Repeat: Nothing.

If you care so little about what passes between your lips, you might as well drink another Silver Bullet. You deserve it — even at half the price.

Just as a pound of ground chuck from Kroger somewhat vaguely hints at the many possibilities inherent in the concept of beef, Stella Artois at least makes us aware of Belgium, a country with so much more to offer in terms of the glories of beer. My favorite beer cafe in Brugge, ‘t Brugs Beertje, does not offer any Pilsner brands, because the style originated elsewhere.

Quite simply, when it comes to Belgium’s considerable native brewing heritage, Stella Artois isn’t a factor worthy of consideration. The tradition does not go back “more than 600 years,” as proclaimed by one of AB-InBev’s PR flacks when Stella Artois was declared the official beer of the Kentucky Derby. It goes back all the way to 1926.

What of the unique Stella Artois chalice, glassware craft-blown to the specifications of Charlemagne, or some such nonsense? It is wasted on liquid more suitable for consumption from a red Solo cup at a fraternity kegger.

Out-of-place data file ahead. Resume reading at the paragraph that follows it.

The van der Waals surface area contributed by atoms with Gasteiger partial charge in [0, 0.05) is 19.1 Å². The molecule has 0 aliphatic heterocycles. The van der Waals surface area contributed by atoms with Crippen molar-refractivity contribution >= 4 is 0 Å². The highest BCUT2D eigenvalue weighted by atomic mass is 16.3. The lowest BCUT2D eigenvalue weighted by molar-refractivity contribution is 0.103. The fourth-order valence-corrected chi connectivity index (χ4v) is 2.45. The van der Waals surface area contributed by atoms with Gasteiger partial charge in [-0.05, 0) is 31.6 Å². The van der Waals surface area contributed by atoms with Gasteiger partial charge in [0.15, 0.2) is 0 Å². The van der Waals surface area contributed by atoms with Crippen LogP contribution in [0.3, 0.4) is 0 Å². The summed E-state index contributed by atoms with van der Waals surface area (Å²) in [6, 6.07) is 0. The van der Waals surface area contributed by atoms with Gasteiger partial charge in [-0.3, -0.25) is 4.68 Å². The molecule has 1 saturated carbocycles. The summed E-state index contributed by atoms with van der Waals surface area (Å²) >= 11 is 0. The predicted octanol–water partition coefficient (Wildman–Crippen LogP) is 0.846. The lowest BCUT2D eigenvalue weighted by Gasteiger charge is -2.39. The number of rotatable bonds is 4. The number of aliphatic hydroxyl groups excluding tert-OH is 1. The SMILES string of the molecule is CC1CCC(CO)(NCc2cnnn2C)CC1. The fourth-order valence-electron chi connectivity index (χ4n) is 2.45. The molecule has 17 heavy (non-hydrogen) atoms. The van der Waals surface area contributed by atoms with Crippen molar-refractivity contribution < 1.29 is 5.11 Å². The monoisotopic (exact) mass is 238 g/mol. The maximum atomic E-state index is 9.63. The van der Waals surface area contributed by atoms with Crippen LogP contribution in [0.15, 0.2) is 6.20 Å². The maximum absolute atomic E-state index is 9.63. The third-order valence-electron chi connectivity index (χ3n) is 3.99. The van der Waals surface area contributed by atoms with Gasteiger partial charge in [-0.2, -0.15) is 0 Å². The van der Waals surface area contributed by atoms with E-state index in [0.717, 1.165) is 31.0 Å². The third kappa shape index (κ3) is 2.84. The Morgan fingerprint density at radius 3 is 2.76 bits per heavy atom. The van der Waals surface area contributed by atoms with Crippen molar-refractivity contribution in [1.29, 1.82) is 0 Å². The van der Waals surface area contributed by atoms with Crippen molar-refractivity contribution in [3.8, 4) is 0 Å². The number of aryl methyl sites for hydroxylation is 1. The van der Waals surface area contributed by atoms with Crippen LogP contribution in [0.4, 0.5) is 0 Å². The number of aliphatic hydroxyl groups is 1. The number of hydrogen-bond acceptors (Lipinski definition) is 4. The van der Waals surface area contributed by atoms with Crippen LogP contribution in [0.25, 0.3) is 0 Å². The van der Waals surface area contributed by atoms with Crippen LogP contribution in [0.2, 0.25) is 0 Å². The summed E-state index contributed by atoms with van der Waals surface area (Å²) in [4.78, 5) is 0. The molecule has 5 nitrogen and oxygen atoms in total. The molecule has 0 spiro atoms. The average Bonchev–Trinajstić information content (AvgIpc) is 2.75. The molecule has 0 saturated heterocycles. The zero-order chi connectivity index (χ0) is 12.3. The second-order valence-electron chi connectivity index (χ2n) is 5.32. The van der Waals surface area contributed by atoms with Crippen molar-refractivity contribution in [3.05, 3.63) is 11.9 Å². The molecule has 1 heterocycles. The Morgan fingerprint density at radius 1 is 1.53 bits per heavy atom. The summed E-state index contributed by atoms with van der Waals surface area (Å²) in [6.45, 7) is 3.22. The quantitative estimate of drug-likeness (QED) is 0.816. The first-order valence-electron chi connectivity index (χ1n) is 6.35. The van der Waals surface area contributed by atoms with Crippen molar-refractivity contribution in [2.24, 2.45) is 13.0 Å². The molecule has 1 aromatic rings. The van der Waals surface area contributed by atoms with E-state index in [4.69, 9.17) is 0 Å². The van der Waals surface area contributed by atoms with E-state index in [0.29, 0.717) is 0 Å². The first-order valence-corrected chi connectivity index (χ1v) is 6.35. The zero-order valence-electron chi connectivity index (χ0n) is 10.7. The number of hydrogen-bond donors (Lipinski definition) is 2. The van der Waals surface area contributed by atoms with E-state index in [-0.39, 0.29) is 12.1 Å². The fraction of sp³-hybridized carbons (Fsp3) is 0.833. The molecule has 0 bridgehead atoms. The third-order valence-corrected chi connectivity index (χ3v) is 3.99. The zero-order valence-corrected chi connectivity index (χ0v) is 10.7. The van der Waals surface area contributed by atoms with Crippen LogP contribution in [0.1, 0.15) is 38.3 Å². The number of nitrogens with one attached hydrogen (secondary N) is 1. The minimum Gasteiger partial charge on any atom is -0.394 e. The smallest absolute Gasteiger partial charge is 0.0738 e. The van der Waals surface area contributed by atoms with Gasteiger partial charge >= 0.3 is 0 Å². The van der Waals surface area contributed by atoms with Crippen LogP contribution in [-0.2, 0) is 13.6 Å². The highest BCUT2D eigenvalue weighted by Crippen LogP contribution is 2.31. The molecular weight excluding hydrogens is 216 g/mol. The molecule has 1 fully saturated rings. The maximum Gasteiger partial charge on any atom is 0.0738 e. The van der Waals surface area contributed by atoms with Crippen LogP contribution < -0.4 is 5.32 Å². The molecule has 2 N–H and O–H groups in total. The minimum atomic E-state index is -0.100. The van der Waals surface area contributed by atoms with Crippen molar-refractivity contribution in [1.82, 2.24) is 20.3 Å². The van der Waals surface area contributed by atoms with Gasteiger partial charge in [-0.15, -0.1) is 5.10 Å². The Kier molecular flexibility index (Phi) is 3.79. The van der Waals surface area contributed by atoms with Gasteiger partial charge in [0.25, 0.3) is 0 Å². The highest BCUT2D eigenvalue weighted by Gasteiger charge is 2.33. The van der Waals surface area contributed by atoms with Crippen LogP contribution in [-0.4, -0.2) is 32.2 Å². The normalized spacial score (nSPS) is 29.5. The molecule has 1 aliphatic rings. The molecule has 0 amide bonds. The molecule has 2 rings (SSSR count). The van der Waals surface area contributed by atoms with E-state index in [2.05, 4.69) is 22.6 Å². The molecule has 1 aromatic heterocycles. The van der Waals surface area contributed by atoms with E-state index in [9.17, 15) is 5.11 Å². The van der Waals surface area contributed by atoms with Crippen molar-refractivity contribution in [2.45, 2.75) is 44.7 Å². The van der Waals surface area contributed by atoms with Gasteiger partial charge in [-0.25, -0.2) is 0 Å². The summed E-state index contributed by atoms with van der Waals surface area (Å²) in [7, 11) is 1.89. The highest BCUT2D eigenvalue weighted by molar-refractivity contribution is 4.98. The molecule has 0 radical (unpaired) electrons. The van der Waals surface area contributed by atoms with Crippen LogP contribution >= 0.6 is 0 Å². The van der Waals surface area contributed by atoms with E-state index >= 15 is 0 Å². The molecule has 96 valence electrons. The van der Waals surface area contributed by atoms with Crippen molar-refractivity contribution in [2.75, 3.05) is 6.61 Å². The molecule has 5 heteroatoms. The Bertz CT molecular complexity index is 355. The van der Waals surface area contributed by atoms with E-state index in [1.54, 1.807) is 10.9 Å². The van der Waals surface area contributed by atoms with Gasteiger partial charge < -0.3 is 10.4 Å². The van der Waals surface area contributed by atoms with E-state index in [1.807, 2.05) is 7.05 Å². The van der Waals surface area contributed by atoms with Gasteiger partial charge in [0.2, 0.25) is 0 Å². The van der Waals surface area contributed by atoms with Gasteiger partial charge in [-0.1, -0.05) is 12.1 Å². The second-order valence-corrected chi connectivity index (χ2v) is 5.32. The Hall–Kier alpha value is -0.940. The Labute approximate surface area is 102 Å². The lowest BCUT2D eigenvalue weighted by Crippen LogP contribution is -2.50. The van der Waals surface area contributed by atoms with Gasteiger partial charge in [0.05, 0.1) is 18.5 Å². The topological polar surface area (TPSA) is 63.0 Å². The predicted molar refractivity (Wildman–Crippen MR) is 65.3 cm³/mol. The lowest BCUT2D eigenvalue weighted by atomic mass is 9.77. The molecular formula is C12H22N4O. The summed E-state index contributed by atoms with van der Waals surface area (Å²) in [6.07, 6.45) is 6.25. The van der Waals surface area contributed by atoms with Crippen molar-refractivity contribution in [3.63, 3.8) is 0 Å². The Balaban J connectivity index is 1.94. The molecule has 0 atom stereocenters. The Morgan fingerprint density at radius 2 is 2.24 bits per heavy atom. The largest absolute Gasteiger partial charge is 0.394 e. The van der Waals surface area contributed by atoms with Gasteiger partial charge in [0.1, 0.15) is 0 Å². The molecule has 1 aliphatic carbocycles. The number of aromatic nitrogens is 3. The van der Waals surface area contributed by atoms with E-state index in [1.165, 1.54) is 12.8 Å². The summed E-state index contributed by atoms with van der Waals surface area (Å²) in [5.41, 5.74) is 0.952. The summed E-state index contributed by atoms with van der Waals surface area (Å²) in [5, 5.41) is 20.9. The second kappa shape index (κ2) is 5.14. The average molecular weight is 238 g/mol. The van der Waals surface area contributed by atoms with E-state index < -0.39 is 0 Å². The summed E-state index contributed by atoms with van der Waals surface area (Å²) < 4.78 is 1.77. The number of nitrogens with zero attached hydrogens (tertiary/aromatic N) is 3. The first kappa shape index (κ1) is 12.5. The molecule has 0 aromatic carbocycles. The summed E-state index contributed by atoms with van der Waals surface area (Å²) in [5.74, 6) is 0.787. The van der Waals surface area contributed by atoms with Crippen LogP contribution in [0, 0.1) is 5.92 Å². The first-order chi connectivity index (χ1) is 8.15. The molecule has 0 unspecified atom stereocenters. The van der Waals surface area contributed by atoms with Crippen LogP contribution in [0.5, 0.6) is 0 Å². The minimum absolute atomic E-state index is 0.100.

By and large, Stella Artois is a marketing concept, one pitched as “Belgian” by a parent shyster thriving on eternal deception, with the sad result that many tourists come away with an extremely misshapen impression of what Belgian beer is all about, returning home to America to find Stella Artois being further recommended to them on the basis of Belgium’s great beer reputation – which has nothing whatever to do with Stella Artois.

Come to think of it, I really, seriously dislike Stella Artois.

Now, did you get all that?